Autosomal Dominant Polycystic Kidney Disease

Neera K. Dahl, MD, PhD


May 13, 2020

Autosomal dominant polycystic kidney disease (ADPKD) is a genetic disorder in which clusters of cysts develop within the kidneys. Although benign, these cysts over time can cause kidney enlargement and loss of renal function. Eventually, approximately half of patients will progress to end-stage renal disease by the age of 60.

Complications of ADPKD commonly include cyst rupture or infection, nephrolithiasis, hematuria, intracranial aneurysm, and chronic pain. End-stage renal disease due to ADPKD is a common indication for kidney transplant.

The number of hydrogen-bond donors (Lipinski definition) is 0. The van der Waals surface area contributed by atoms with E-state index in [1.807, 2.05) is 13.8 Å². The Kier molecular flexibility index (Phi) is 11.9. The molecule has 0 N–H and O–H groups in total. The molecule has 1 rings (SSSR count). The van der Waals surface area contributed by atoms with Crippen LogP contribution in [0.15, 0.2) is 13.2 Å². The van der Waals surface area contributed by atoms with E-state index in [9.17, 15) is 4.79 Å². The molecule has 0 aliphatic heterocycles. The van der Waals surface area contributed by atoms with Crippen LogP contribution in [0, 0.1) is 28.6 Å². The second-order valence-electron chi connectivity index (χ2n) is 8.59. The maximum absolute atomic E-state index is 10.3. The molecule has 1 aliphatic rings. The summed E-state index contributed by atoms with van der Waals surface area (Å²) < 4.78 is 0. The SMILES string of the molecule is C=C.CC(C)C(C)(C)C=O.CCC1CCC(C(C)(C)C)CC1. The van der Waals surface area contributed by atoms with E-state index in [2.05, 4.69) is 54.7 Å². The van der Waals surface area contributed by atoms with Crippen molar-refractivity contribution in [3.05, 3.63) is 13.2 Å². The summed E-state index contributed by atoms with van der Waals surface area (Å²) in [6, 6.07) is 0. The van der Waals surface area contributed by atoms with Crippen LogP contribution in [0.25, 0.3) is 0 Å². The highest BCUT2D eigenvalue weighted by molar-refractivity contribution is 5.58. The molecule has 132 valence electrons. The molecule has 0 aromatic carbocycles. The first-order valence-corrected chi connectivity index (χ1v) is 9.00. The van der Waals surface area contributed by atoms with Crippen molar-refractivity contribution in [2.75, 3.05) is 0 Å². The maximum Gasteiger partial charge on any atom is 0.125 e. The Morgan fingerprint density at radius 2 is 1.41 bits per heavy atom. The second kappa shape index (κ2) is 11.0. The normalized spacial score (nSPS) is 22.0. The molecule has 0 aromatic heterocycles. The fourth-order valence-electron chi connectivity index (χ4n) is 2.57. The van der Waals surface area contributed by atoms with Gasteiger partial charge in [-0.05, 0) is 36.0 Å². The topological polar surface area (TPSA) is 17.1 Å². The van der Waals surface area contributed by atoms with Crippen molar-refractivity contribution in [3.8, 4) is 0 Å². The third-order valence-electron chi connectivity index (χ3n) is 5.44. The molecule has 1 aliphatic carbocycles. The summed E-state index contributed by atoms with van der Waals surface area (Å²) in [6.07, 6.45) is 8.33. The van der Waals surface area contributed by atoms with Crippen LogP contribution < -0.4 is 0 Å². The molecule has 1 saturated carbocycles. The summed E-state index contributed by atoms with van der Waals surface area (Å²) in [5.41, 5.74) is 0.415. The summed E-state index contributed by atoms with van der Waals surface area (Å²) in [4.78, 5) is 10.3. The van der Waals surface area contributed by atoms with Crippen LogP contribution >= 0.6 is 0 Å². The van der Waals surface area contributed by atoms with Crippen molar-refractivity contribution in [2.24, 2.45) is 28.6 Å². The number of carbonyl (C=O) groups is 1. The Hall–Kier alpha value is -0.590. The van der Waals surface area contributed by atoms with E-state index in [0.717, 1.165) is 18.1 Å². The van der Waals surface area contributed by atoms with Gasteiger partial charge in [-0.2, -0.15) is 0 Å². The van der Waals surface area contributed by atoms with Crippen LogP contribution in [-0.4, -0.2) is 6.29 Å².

Dr Neera K. Dahl, from the Yale University School of Medicine, discusses the genetic mutations behind ADPKD and disease recognition, as well as treatment strategies for both slow and rapidly progressing disease, including lifestyle modification and medical therapy.


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